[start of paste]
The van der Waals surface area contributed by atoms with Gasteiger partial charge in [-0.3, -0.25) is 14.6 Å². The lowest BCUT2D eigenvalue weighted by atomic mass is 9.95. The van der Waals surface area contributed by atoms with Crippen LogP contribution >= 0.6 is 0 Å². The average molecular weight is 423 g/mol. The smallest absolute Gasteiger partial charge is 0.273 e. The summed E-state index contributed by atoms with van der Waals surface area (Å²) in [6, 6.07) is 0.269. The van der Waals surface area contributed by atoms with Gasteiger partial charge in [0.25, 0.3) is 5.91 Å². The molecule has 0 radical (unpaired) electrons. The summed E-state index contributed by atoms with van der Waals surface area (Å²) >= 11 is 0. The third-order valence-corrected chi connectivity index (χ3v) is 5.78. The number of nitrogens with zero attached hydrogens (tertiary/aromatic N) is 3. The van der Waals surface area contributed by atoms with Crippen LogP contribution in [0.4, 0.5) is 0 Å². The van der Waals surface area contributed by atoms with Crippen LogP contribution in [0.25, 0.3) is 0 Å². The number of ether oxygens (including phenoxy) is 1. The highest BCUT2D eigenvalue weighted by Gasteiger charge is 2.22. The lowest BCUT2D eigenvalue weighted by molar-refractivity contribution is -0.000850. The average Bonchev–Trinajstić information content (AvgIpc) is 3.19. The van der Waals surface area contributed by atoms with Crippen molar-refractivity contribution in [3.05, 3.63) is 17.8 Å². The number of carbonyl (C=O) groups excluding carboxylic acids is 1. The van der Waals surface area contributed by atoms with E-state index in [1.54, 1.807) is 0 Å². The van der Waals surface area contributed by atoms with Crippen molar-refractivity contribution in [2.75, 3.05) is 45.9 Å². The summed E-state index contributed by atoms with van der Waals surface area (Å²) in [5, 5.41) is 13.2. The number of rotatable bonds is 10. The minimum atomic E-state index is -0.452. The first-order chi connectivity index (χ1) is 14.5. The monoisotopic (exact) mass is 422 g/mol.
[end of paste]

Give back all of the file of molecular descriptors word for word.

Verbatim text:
The van der Waals surface area contributed by atoms with Gasteiger partial charge in [-0.3, -0.25) is 14.6 Å². The lowest BCUT2D eigenvalue weighted by atomic mass is 9.95. The van der Waals surface area contributed by atoms with Crippen LogP contribution >= 0.6 is 0 Å². The average molecular weight is 423 g/mol. The smallest absolute Gasteiger partial charge is 0.273 e. The summed E-state index contributed by atoms with van der Waals surface area (Å²) in [6, 6.07) is 0.269. The van der Waals surface area contributed by atoms with Gasteiger partial charge in [0.25, 0.3) is 5.91 Å². The molecule has 0 radical (unpaired) electrons. The summed E-state index contributed by atoms with van der Waals surface area (Å²) >= 11 is 0. The third-order valence-corrected chi connectivity index (χ3v) is 5.78. The number of nitrogens with zero attached hydrogens (tertiary/aromatic N) is 3. The van der Waals surface area contributed by atoms with Crippen LogP contribution in [0.4, 0.5) is 0 Å². The van der Waals surface area contributed by atoms with Crippen LogP contribution in [0.25, 0.3) is 0 Å². The number of ether oxygens (including phenoxy) is 1. The highest BCUT2D eigenvalue weighted by Gasteiger charge is 2.22. The lowest BCUT2D eigenvalue weighted by molar-refractivity contribution is -0.000850. The average Bonchev–Trinajstić information content (AvgIpc) is 3.19. The van der Waals surface area contributed by atoms with Crippen molar-refractivity contribution in [3.05, 3.63) is 17.8 Å². The number of carbonyl (C=O) groups excluding carboxylic acids is 1. The van der Waals surface area contributed by atoms with E-state index in [1.54, 1.807) is 0 Å². The van der Waals surface area contributed by atoms with Crippen molar-refractivity contribution in [2.75, 3.05) is 45.9 Å². The summed E-state index contributed by atoms with van der Waals surface area (Å²) in [5, 5.41) is 13.2. The number of rotatable bonds is 10. The minimum atomic E-state index is -0.452. The first-order chi connectivity index (χ1) is 14.5. The monoisotopic (exact) mass is 422 g/mol.